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What's coming down the pike from BASF

The logo on its banners, pens, and other company promotional materials sums up BASF: The Chemical Company. True to this logo, BASF's agricultural chemical division's niche has remained with agricultural chemicals. So how does an ag chemical company do business these days when more emphasis is placed on seed and traits rather than herbicides? BASF gave a glimpse at what it's up to at an agricultural media summit in Washington, D.C., earlier this week.

BASF sees fungicides as a growth area. In 2005, 40% of sales from BASF's agricultural division worldwide were from fungicides. Herbicides accounted for 37% of sales, with insecticides and other agricultural chemical products accounting for 23% of sales.

One component of BASF's emphasis on fungicides you're seeing is the marketing of Headline fungicide under the "plant health" concept for corn and soybeans. Plant health encompasses yield spikes due to improvements in plant growth efficiency, stress tolerance and disease control, says Markus Heldt, group vice president, North America, BASF.

Andy Lee, director, U.S. crop business operations for BASF, says 4 million acres of corn and soybeans were treated with Headline in the U.S. in 2005, resulting in an additional $50 million in additional profit to growers. BASF is aiming to double the amount of acres of corn and soybeans treated with Headline to 8 million acres in 2006, which Lee anticipates will result in an additional $100 million in additional profit to growers.

BASF is also planning to introduce a new class of fungicides it calls 600F in either 2009 or 2010. "This is strongly complementary to existing chemistry," says Mike Heinz, president of agricultural products for BASF. "This new mode of action will provide customers with a new resistance management tool."

In the near term, BASF obtained quarantined exemption Section 18 federal approval in South Dakota for metconazole fungicide. It will be sold under the name Caramba and will also be offered in a co-pack with Headline fungicide. BASF officials say the South Dakota Section 18 approval paves the way for expedited approval for other state agencies to submit final request for approval to the Environmental Protection Agency. Additional label extensions for metconazole are planned.

Metconazole is new to the U.S., but this triazole has been used elsewhere in the world. The broad-spectrum fungicide has both curative and preventive activity, able to stop existing infections and protect against new ones.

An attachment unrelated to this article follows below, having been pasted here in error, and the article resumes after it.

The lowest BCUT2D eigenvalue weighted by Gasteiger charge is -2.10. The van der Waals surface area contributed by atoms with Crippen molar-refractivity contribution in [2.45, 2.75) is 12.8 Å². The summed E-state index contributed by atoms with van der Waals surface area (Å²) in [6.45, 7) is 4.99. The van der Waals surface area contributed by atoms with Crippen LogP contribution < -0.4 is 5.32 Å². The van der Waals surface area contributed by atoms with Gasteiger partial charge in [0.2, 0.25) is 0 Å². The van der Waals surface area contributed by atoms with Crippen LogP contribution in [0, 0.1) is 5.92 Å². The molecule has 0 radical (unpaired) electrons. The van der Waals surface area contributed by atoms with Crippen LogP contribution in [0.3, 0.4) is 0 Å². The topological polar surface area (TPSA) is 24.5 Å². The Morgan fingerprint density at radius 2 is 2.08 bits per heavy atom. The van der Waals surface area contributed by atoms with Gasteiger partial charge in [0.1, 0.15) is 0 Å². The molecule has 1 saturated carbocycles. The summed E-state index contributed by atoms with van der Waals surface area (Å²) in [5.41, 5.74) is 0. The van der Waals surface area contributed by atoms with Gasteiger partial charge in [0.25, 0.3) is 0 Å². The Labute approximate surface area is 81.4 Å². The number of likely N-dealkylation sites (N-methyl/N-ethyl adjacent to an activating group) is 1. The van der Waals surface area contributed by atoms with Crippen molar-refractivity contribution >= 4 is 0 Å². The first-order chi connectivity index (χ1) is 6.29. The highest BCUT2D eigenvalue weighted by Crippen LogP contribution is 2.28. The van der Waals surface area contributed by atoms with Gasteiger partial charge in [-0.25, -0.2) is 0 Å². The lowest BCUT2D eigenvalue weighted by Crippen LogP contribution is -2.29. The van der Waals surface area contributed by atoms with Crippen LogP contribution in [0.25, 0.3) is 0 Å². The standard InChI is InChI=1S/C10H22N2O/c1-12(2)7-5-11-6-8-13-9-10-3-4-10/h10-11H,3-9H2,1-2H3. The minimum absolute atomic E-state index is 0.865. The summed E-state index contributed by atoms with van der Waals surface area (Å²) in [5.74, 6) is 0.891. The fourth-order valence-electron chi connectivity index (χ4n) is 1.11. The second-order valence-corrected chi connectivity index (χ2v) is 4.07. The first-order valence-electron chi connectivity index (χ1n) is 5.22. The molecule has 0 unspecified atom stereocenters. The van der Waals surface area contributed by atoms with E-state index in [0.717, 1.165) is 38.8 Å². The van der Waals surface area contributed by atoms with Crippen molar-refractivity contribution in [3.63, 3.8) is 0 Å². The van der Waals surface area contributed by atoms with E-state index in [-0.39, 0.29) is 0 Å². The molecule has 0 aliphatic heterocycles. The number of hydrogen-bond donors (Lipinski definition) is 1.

Thirty years ago, corn and soybean herbicides were agricultural technology's golden boy. In recent years, their star has diminished as farmers rapidly adopted glyphosate-resistant seed systems.

However, corn and soybean herbicides may be staging a comeback. "We do believe in a renaissance for herbicides as glyphosate (weed) resistance surfaces," says Heinz.

Heldt expects weed resistance to glyphosate to increase, particularly as more glyphosate-resistant corn is grown to accompany the 90%-plus soybean acres that are planted under glyphosate-resistant systems in the United States.

"With a further increase in Roundup Ready acres, we are confident this shift of weed problems will dramatically increase in the future," Heldt says. "This clearly gives opportunity in the glyphosate world and future herbicide technology."

BASF plans to introduce a new active ingredient herbicide in 2010 that would complement glyphosate-resistant corn and soybean systems by filling weed gaps left by glyphosate. This active ingredient would be a highly potent burndown product that also offers residual control, says Heldt.

BASF is ramping up its involvement in the seed traits business. However, they aren't the traits like corn hybrids resistant to corn rootworm or European corn borer. Instead, they are termed second- and third-generation traits like tolerance to drought or nutritionally enhanced corn.

Instead of buying seed companies as some of its competitors did several years ago, BASF instead opted to build a technology platform in the late 1990s to develop these second and third generations traits. BASF plans to outlicense these traits to seed companies in the future, says Heinz.

BASF is stepping up its activity in the seed treatment business. It plans to build upon its portfolio that currently offers products like Regent TS in corn. Heldt notes in 2005, the U.S. seed treatment market was a $462 million business. By 2014, he expects its value to increase to $719 million.

"Corn is the main driver, but there are additional opportunities in soybeans and cotton," says Heldt. The reason? With higher-valued seed, farmers are looking for ways to protect their investment from early-season pests, he adds.

The logo on its banners, pens, and other company promotional materials sums up BASF: The Chemical Company. True to this logo, BASF's agricultural chemical division's niche has remained with agricultural chemicals. So how does an ag chemical company do business these days when more emphasis is placed on seed and traits rather than herbicides? BASF gave a glimpse at what it's up to at an agricultural media summit in Washington, D.C., earlier this week.

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